• NATO promised not to expand eastward and promoted a coup by fostering the Maidan, something which impelled Russia towards aggression in the Crimea and Donbass.
  • The Ukraine war started in 2014 when neo-nazis in the Ukranian army — the infamous Azov Battalion — massacred the Russian-speaking population in the Donbass and in the south-east.
  • Negotiations will only be possible once the West stops sending weapons to Ukraine.
  • Sending weapons to Ukraine prolongs the war and causes more civilian casualties.
  • It has not been proven that the Bucha massacre was committed by the Russian army, so their position must be heard and considered.
  • The Biden administration actively pursues regime change in Russia.
  • The US has committed comparable, or worse, crimes around the world multiple times.
  • We should not get involved in the conflict, given Russia possesses and is willing to deploy its nuclear capabilities.

The format of a TV talk show, which entails short interventions by multiple participants makes it hard for rational voices to be heard, or for fake news to be debunked. Simplistic and more extreme positions have greatly benefited from this, as every statement is put on an even footing within the noisy cabaret. To make matters worse, Russian journalists working for state affiliated media, like the omni-present Nadana Friedrikhson, are invited as guests contributing supposedly to the freedom of information by bringing a ‘fresh’ or ‘different perspective’. Talk shows are not the only problem, however: Foreign minister Sergej Lavrov was recently interviewed on Rete 4 — the first time by European television. The interview was aired during prime time and without any real effort on the part of journalists to disprove such propagandist statements as the one about Zelensky being “a Nazi Jew, just like Hitler.”

So what to do? Boycott the broadcasters, like the experts Andrea Gilli, Nathalie Tocci and Nona Mikhelidze, who have announced they are rejecting invitations? Or bite the bullet and try to filter the rational and factual narrative through to the large part of the Italian public opinion who inform themselves only by watching TV?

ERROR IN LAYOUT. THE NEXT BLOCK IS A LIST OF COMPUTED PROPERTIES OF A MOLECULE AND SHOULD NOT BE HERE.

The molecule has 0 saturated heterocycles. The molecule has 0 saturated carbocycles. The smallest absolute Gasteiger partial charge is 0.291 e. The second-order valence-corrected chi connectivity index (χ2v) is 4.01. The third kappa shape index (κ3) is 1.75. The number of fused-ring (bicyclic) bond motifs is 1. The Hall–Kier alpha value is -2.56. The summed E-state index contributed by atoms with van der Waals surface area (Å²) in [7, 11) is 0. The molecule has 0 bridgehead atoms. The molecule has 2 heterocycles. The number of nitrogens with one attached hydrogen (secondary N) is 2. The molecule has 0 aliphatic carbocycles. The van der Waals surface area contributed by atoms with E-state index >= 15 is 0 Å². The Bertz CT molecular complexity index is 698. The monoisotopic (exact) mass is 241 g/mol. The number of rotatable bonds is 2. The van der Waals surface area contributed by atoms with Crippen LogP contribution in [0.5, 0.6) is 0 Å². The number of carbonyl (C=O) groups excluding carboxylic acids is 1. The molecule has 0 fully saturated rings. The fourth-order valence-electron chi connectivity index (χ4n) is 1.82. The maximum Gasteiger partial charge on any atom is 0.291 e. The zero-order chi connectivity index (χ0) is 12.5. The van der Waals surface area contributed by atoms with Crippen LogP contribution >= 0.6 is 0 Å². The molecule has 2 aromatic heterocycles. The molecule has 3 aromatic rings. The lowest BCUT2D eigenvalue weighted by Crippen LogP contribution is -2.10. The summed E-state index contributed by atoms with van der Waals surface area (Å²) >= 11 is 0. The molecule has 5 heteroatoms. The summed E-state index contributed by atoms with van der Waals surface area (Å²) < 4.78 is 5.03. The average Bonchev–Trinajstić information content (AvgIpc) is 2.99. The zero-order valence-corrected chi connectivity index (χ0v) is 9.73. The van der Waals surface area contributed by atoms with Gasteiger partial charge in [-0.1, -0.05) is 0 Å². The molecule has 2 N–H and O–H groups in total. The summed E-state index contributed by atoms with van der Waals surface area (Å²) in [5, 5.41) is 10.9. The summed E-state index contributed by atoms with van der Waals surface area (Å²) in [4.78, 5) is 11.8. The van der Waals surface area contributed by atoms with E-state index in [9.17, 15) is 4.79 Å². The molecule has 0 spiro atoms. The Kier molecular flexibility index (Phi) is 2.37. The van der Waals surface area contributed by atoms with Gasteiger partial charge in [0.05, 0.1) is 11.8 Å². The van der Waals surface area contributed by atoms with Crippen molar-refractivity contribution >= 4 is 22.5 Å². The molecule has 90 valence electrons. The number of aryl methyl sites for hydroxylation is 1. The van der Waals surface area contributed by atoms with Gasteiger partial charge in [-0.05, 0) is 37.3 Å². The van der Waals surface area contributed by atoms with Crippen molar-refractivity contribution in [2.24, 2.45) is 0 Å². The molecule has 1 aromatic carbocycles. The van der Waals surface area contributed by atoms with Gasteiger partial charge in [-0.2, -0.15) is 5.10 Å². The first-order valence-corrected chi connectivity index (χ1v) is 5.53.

What is certain, is that commentators who tend to be sympathetic, or who offer justification for Putin’s actions in Ukraine, bring forward a potent narrative under the united banners of victimism and pacifism, an ethical appropriation which allows them to easily reverse roles in Ukraine and blame those who confute them as “interventionists” or “warmongers.” For liberal democracy advocates, the only way to tackle this flow of superficiality and disinformation is to drop the generic and counter-productive Ukrainian resistance narratives that ring hollow for so many onlookers. Guests should keep calm, be prepared and respond with simple concepts when discussion is shifted towards off-topic objections, decontextualized points, or even fully-fledged lies. These are just a few examples of what kind of non-rhetorical and factual arguments could be employed:

Such inescapable realities help underscore why the Italian government has chosen to stand in line with the rest of its western allies, without leaving the field open to propagandists in disguise, ones who are poisoning the ranks of a majority of well-intentioned pundits and sincere pacifists and who are already being investigated by a parliamentary committee. This is especially relevant considering that next year Italy will go to the polls. One can imagine a situation in which Matteo Salvini senses the opportunity to reverse his negative polling on a platform of opposition to Italian involvement in Ukraine. In this he may have an ally in another populist leader seeking re-election in 2024.

For now at least the position of the government holds. But with no end to the war in sight, and with sanctions certain eventually to bite, is this sustainable? Or will it unravel, hacked down by a media intent it seems on promoting an old agenda merely for audience purposes? With the left divided as usual, the far-right populists — previously admirers of Putin — have so far been silent on Ukraine. You sense they are waiting to see which way the wind blows.